Raccoons are not exactly a common household pest, but they are hardly as rare as the occasional alien visitation. If you wake up to an overturned garbage can or you find that the water dish for your cats are suddenly distastefully colored and sickly looking, what you probably have there is a raccoon problem. Raccoons are rather strange animals in that they actually clean their food by dipping it in water before eating it. The mask that raccoons wear over their face is particularly apt in many cases because these little critters can easily steal quite bit of your precious time.
Many homeowners will never see a raccoon come around during their lifetime. Raccoons are much more apt to become a problem when your home is situated near any kind of rural topography. A vacant lot, a woody area behind the house, a small forest over the fence from your backyard and any home that is close to a natural water supply like a stream or marsh are all prime candidates for attracting raccoons.
If you think raccoons are sweet little animals, well, they are. Few things are cuter than when a raccoon stands on its hind legs and stares straight at you. But keep in mind that these guys can get up to 35 pounds or more. In that standing position, they can be as tall as a toddler. What attracts a raccoon to the home can be as simple as a raw egg left out by a kid in your garden. Raw eggs are a popular way to attract raccoons to a garden by those who enjoy the visitations of these animals. Exposed garbage, still water supplies and pet food are all magnets to a raccoon. The first few times a raccoon shows up, they really are quite cute. They turn into a nuisance fairly quickly, however. Ridding your home of raccoons is much more difficult than attracting them.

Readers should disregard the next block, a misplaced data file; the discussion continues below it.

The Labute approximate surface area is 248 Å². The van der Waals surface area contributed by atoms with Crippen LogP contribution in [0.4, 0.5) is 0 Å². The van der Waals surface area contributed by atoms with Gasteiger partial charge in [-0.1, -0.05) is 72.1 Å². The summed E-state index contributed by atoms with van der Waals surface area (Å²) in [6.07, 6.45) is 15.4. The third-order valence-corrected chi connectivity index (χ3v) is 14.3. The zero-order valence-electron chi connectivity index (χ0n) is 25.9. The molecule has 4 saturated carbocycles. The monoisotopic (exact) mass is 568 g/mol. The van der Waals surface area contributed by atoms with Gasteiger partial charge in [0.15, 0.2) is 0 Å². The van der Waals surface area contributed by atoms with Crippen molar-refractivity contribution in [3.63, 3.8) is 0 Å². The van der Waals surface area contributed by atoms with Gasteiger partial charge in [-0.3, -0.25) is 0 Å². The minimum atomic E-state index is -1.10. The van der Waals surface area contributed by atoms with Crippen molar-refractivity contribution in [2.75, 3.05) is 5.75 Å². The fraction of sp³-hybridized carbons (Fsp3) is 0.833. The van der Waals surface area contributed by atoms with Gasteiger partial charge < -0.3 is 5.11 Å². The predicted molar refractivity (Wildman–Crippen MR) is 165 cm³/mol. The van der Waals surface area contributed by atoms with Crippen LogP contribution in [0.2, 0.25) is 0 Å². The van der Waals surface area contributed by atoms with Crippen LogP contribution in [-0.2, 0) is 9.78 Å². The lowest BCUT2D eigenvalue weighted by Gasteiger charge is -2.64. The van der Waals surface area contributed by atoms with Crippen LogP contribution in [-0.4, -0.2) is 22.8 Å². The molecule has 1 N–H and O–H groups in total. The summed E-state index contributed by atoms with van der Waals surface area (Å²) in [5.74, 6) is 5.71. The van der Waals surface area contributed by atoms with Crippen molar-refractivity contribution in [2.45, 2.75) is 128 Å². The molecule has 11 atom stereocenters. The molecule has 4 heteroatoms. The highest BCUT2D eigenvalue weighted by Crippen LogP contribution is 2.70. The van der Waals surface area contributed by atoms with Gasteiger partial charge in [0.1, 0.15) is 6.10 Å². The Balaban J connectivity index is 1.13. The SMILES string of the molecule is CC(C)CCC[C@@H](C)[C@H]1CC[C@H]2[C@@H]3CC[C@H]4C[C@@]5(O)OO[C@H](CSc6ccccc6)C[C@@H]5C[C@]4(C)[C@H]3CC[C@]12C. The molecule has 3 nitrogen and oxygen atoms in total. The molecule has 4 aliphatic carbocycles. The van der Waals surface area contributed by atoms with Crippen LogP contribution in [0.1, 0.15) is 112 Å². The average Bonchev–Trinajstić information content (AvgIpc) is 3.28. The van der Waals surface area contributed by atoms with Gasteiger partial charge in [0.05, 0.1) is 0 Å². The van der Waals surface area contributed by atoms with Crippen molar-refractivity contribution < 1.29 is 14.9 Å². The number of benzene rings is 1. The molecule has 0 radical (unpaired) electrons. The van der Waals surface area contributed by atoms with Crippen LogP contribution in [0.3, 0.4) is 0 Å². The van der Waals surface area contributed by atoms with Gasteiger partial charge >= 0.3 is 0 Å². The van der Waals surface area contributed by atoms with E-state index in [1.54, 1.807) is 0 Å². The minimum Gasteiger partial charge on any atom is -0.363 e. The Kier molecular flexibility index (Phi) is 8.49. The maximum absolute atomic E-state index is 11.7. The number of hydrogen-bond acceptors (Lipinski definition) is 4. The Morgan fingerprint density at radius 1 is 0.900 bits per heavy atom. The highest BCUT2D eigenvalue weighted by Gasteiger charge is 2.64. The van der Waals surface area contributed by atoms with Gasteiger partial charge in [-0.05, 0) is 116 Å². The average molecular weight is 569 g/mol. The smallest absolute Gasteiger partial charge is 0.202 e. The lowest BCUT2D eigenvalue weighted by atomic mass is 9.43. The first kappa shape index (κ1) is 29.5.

Why would you want to rid your home of raccoons rather than trap them to keep as pets? One word: rabies. Actually, three words: rabies and mange. If the raccoon who has adopted your backyard as a seasonal vacation home does not actually have rabies, it may well be a threat to bring mange to your pets. As for rabies, well, you don’t want none of this!
The first thing to do if you want to get rid of your raccoons is to make sure your garbage is secured. Secure the lid to the can in such a way that the raccoon will face significant difficulty in getting the top open. If the raccoon is getting onto your back porch, consider putting up screens to keep the ‘coons out. You will also want to seal any portals onto the porch.
Trapping a raccoon is a much more humane method of controlling the problem than bringing a gun into the picture. You can find traps that will attract the raccoon and safely secure it for transport by your local wildlife control agency. The trick in using a live trap to capture a raccoon visitor to your house lies in the bait. Raccoons are hardly the kind of diner who will turn its nose up at many items commonly found in the refrigerator. Among the best items to use in trapping a raccoon for human disposal are fresh corn, prune, bread dipped in honey, melon or smoked fish. Traps can be attached to trees or a fence post or even just a stake hammered into the ground. You will want to make sure that you successfully push the bottom of the trap into the ground so that dirt covers up the wire mesh bottom. The trick to success in capturing a raccoon this way is to allow the animal to get acquainted with his free food source for a few days before you attempt to spring the trap. Once the animal has been trapped, you have the option of relocating the raccoon yourself or calling wildlife control officials to do it for you. The latter is safer, but the former is usually quicker.